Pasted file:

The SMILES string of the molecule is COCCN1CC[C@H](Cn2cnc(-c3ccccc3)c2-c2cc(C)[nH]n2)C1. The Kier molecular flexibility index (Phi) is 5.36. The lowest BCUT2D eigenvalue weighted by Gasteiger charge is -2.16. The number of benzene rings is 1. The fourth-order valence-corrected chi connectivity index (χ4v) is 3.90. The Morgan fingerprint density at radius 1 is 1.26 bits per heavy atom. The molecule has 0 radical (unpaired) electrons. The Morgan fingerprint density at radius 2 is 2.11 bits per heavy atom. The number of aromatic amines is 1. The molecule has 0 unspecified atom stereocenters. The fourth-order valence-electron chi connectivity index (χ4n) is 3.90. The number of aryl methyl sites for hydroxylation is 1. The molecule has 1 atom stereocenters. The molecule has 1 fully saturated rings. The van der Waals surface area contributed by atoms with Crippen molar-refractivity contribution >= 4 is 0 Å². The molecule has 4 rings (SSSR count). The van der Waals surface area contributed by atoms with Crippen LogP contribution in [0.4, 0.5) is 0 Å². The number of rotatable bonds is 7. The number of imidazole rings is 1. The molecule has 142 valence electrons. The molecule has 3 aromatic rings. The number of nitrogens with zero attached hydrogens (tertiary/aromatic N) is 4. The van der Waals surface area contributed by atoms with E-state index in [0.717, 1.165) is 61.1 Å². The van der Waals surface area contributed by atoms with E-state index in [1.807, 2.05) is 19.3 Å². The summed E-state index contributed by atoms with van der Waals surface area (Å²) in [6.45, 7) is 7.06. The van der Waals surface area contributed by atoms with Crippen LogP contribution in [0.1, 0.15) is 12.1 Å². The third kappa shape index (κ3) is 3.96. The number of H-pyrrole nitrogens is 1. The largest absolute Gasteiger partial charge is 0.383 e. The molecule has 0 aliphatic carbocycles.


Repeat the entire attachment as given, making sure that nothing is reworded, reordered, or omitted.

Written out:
The SMILES string of the molecule is COCCN1CC[C@H](Cn2cnc(-c3ccccc3)c2-c2cc(C)[nH]n2)C1. The Kier molecular flexibility index (Phi) is 5.36. The lowest BCUT2D eigenvalue weighted by Gasteiger charge is -2.16. The number of benzene rings is 1. The fourth-order valence-corrected chi connectivity index (χ4v) is 3.90. The Morgan fingerprint density at radius 1 is 1.26 bits per heavy atom. The molecule has 0 radical (unpaired) electrons. The Morgan fingerprint density at radius 2 is 2.11 bits per heavy atom. The number of aromatic amines is 1. The molecule has 0 unspecified atom stereocenters. The fourth-order valence-electron chi connectivity index (χ4n) is 3.90. The number of aryl methyl sites for hydroxylation is 1. The molecule has 1 atom stereocenters. The molecule has 1 fully saturated rings. The van der Waals surface area contributed by atoms with Crippen molar-refractivity contribution >= 4 is 0 Å². The molecule has 4 rings (SSSR count). The van der Waals surface area contributed by atoms with Crippen LogP contribution in [0.4, 0.5) is 0 Å². The number of rotatable bonds is 7. The number of imidazole rings is 1. The molecule has 142 valence electrons. The molecule has 3 aromatic rings. The number of nitrogens with zero attached hydrogens (tertiary/aromatic N) is 4. The van der Waals surface area contributed by atoms with E-state index in [0.717, 1.165) is 61.1 Å². The van der Waals surface area contributed by atoms with E-state index in [1.807, 2.05) is 19.3 Å². The summed E-state index contributed by atoms with van der Waals surface area (Å²) in [6.45, 7) is 7.06. The van der Waals surface area contributed by atoms with Crippen LogP contribution in [0.1, 0.15) is 12.1 Å². The third kappa shape index (κ3) is 3.96. The number of H-pyrrole nitrogens is 1. The largest absolute Gasteiger partial charge is 0.383 e. The molecule has 0 aliphatic carbocycles.